Springtime marks the beginning of festival season. From lean-tos and jam bands to luxury yurts and Beyonce, there’s a festival for every goer. While being outdoors is part of the fun, it also introduces extra safety issues into the mix. The wrong combinations of surging temperatures, alcohol and recreational drugs can turn life-threatening if they’re not addressed in time. That’s why it’s important to know what to do and where to go before you even get your wristband.
Your safety net
First and foremost, find your event’s first-aid station or medic tent. All of them should have one — the cost is included in your ticket price. You should always feel comfortable approaching medical staff for help, says Alex Pollak, a New York City paramedic since 1998 and the CEO of ParaDocs, a medical staffing company that provides services at events from races to music festivals. “We get it,” he says. “People are young and experimenting. We are there as a safety net.”
Regardless of the type of event, the medics tend to see a few hundred patients a day, covering conditions from hyperthermia (overheating) and nose bleeds to broken bones, food allergies, seizures and heart attacks.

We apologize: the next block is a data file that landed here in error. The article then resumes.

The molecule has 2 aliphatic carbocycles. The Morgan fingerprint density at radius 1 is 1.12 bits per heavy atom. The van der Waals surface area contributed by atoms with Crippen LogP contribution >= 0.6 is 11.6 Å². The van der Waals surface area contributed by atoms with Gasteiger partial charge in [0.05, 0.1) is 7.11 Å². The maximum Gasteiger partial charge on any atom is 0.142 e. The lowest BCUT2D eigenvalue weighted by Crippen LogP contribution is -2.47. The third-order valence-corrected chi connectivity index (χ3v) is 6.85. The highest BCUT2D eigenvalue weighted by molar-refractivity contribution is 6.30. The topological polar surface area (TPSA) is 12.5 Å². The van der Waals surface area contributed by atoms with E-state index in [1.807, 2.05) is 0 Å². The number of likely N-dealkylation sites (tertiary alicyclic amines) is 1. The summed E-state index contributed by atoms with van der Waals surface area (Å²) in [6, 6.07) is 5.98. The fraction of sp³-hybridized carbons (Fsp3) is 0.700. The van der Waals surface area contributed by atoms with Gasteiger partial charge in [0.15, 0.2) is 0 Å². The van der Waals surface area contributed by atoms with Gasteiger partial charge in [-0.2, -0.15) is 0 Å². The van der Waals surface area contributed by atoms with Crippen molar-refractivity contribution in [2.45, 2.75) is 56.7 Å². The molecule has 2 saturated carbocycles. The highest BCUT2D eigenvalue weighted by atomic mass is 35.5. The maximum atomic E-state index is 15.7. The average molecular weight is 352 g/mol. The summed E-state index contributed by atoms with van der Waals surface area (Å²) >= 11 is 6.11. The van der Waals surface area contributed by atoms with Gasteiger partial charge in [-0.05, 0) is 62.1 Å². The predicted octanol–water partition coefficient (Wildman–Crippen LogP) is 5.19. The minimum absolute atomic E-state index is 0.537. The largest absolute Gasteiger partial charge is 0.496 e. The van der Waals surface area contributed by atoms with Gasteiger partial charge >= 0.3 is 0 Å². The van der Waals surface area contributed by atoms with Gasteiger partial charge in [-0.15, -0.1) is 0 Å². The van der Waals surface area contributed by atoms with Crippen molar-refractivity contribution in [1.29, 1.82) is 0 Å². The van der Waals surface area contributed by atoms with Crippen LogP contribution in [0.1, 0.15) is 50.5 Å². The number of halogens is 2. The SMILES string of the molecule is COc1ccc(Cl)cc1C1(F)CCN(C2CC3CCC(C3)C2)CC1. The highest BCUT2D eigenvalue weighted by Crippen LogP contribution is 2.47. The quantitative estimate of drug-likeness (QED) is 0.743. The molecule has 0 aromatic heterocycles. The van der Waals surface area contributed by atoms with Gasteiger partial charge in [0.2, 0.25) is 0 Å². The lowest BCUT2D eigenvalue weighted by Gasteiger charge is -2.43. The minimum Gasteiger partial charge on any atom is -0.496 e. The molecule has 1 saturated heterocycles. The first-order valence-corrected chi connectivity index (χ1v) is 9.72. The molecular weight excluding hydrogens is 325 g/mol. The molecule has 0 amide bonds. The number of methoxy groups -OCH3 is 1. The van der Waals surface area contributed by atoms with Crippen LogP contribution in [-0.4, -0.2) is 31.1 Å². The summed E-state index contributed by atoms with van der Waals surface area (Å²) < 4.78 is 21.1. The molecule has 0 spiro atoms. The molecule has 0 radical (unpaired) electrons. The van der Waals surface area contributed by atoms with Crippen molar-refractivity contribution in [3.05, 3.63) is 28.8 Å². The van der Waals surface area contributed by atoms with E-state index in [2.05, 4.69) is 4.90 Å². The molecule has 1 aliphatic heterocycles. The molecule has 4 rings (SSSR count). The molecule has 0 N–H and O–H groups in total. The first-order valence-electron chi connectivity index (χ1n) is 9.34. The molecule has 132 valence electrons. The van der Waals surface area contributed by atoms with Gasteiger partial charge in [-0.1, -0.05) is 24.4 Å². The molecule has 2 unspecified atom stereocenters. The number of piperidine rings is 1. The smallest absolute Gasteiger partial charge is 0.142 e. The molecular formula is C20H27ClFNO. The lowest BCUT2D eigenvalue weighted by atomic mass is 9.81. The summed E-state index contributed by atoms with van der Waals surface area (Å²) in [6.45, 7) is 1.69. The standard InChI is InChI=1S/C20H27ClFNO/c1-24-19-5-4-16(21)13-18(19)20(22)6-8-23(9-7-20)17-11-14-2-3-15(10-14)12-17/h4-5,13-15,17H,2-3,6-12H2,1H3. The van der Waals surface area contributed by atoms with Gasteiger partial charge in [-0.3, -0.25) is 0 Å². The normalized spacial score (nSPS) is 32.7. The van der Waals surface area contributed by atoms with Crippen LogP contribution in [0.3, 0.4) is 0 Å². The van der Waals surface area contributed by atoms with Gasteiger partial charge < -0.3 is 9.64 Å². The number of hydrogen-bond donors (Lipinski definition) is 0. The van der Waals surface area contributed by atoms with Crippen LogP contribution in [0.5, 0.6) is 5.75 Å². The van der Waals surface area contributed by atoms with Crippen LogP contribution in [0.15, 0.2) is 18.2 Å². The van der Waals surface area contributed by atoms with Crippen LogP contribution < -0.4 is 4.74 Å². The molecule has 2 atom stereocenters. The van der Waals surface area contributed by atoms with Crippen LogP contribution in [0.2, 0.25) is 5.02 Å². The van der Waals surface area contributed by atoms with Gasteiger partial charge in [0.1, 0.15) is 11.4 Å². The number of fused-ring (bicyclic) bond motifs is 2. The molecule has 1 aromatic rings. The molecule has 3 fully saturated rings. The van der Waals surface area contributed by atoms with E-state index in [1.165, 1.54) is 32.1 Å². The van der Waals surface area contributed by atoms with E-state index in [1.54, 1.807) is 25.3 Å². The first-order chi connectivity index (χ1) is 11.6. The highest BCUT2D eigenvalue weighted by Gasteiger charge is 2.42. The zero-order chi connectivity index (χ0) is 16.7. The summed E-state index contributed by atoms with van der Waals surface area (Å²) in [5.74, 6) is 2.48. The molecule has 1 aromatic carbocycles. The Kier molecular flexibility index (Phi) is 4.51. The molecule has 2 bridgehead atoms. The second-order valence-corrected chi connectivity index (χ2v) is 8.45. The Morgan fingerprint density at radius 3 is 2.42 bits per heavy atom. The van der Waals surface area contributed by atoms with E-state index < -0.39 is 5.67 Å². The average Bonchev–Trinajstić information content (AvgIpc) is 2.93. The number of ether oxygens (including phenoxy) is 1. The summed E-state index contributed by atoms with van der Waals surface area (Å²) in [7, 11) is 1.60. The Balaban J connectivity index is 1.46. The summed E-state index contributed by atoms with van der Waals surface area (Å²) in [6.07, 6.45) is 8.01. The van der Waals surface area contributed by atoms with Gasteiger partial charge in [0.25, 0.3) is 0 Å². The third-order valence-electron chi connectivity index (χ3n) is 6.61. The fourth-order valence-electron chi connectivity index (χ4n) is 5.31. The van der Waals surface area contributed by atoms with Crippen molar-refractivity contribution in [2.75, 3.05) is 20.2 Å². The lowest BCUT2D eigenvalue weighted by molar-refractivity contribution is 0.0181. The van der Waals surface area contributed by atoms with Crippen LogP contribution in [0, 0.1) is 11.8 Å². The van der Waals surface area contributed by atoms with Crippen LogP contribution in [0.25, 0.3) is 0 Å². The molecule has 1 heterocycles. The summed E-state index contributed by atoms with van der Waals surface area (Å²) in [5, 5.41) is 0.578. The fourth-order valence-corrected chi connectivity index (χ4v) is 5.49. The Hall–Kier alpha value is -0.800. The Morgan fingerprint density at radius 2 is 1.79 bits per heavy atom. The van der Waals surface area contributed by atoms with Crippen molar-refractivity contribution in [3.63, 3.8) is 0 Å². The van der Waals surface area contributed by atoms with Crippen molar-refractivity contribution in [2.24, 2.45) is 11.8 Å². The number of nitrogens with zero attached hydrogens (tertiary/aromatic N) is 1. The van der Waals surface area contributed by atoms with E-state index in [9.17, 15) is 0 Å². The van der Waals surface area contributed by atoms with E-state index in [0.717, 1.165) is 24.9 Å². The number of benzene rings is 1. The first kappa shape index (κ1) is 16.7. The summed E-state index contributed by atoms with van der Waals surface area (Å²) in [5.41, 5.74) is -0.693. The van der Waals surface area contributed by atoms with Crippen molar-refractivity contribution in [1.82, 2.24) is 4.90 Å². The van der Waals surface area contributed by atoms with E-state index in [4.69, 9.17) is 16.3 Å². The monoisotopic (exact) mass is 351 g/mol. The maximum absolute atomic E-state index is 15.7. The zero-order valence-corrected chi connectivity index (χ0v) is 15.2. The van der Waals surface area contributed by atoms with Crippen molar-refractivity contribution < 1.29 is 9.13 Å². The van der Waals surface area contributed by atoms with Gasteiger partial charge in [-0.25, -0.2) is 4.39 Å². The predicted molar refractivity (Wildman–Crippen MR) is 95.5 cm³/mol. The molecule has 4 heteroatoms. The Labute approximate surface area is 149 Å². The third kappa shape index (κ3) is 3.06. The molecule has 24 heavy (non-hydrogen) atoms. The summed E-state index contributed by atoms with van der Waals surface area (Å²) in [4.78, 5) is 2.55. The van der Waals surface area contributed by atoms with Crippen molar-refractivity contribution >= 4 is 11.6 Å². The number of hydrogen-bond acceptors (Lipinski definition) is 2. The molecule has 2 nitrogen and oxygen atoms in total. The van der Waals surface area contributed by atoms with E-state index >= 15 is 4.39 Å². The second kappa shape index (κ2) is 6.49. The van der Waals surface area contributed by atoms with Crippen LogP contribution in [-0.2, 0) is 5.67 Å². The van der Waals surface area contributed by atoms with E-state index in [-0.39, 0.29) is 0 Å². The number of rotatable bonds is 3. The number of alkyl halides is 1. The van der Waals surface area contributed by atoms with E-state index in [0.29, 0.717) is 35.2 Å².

“We have two or three board-certified emergency doctors — they are the doctors you find in an emergency room,” Pollak says. “We can do almost everything on site that can be done at an ER, like blood work, suturing and treating dehydration. More serious cases like fractures will be transported to the hospital.”
Thanks to HIPAA laws, nothing that happens inside the medical tent will be shared with your parents or the police (unless a person is carrying copious amounts of drugs, suggesting they might be a dealer).